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Hardly Strictly Politics

Back in 5th century B.C. Greece, the comedic playwright Aristophanes called on the carpet the major social and political figures of the day in plays that abounded with clever wordplay and blatant sexual innuendo. Though his plays regularly lampooned prominent politicians, Aristophanes won many awards, and attendance was not just tolerated, it was encouraged by the Athenian government. Ancient Greek comedy was, in a sense, the original political cartoon- meant to provide release through laughter for a populace that had plenty to complain about.

Now, like the Athenians, we too are in a precarious position, in which our politicians may lead us as a nation to glory or to utter ruin. Just as Aristophanes so successfully captured the unmitigated idiocy and hypocrisy of many of the figures and events of his time, so too, does David Mamet in November — making our future appear rather bleak, but hysterically so.

November chronicles several hours toward the end of President Charles Smith’s (Andrew Polk) first term in office. Upon reaching re-election time with decidedly low approval ratings, the brash and rather clueless Smith has decided that instead of stepping quietly out of office, he will rally and run for a second term. And, of course, what is it that parts the seas of disapproval to leave a clear path to re-election? Money. Smith needs some. A lot.

With the help of his assistant, Archer Brown (Anthony Fusco), Smith successfully finds the money by upping his fee for the annual presidential turkey pardoning. How would the National Association of Turkey and Turkey By-products Manufacturers like it if Americans gave thanks every year over pork?). Yet, seeing the deal through proves more challenging than expected as various national issues begin to hit a little too close to home.

Between threats of “extraordinary rendition,” assassination attempts, and exploding turkeys, the five characters in the play weave a wonderfully complicated and clever fabric of dialogue that swiftly moves the plot along toward its hilarious climax. This is one thing that Mamet writes beautifully, and which the actors have executed with remarkable agility.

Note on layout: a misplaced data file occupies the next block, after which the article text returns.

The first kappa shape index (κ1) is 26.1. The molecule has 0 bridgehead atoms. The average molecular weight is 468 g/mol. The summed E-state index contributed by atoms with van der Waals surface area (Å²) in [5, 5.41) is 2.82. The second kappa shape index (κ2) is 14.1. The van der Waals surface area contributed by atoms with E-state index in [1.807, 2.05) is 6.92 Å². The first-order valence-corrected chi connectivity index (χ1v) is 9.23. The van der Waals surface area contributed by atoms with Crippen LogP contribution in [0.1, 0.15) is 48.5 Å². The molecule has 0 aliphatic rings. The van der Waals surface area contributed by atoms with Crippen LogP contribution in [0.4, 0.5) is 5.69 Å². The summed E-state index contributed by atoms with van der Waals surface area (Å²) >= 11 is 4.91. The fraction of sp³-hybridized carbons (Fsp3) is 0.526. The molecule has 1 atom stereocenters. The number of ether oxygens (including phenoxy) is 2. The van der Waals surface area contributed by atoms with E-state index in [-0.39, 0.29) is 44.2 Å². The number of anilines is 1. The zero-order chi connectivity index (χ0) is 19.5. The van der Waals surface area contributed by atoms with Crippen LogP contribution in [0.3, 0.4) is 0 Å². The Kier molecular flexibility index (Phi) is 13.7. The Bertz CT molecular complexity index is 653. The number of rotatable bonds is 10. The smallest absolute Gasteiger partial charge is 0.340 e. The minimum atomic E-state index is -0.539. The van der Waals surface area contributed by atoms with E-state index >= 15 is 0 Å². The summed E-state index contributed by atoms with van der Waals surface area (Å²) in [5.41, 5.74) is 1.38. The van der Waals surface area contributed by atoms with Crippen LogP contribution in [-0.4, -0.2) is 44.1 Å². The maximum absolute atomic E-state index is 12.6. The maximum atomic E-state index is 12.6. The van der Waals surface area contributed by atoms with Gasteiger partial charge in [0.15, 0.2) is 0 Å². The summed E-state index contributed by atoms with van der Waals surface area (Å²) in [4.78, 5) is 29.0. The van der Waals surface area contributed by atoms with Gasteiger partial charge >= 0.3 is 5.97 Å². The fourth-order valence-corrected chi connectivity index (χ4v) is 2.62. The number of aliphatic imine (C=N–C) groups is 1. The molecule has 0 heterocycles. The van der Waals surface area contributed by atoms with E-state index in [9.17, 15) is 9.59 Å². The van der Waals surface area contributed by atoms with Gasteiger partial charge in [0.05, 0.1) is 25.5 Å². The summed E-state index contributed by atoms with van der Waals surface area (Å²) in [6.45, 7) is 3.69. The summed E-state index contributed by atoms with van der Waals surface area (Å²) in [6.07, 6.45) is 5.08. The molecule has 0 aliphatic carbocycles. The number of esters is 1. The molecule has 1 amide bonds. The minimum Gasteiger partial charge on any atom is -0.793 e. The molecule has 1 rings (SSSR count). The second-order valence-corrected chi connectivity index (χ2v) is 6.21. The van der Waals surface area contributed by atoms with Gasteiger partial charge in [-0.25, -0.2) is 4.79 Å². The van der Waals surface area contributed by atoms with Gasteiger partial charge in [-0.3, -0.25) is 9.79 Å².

One-sided phone calls impinge upon stilted conversations that flow easily in their broken discontinuity- interruptions, unfinished thoughts, half uttered words, explosions of profanity, sneezing fits, more ringing phones. Like one of Bach’s more complicated fugues, the voices and sounds interweave in an unconscious and natural way, leaving the audience in a state of delighted confusion. It is really this that makes the play worth seeing.

The costuming and set are fairly simple — certainly not operatic but very well-done — while the plot ultimately does not have a whole lot of underlying substance. Yet the exchanges, the absurdity of the dialogue and the tripping pace, taken up expertly by the small cast, provide more than enough in the way of entertainment.

In terms of the politics of the play — and how can we not address that in a play called November? — Mamet seems to be ridiculing not any one particular president or political agenda, but the whole of politics in general. Pardons of both turkeys and criminals, gay marriage, campaign finance, bird flu, Native American casinos, terrorism, the Chinese; all are fair game in November, yet again, Mamet’s only comment seems to be concerning the ineptitude of the Oval Office, not a vote for or against any particular stance.

This is where we get back to Aristophanes and comedy. Aristophanes took a position on the issues in his plays; in November, it seems Mamet does not. Yet, both playwrights do attain one common result, the same result often garnered by comedies — a peek behind the curtains. The genius of comedy is that it veils the truth with the ridiculous and laughable, and at the same time shows the ridiculous and laughable sides the truth. It pretends to cover over, but really reveals.

November gives viewers a peek at the fact that the president, and all of his compatriots in political arms, is nothing more than a guy in a suit. Aristophanes would have been proud.

American Conservatory Theater
Now through November 22, 2009
Tickets: $10-$82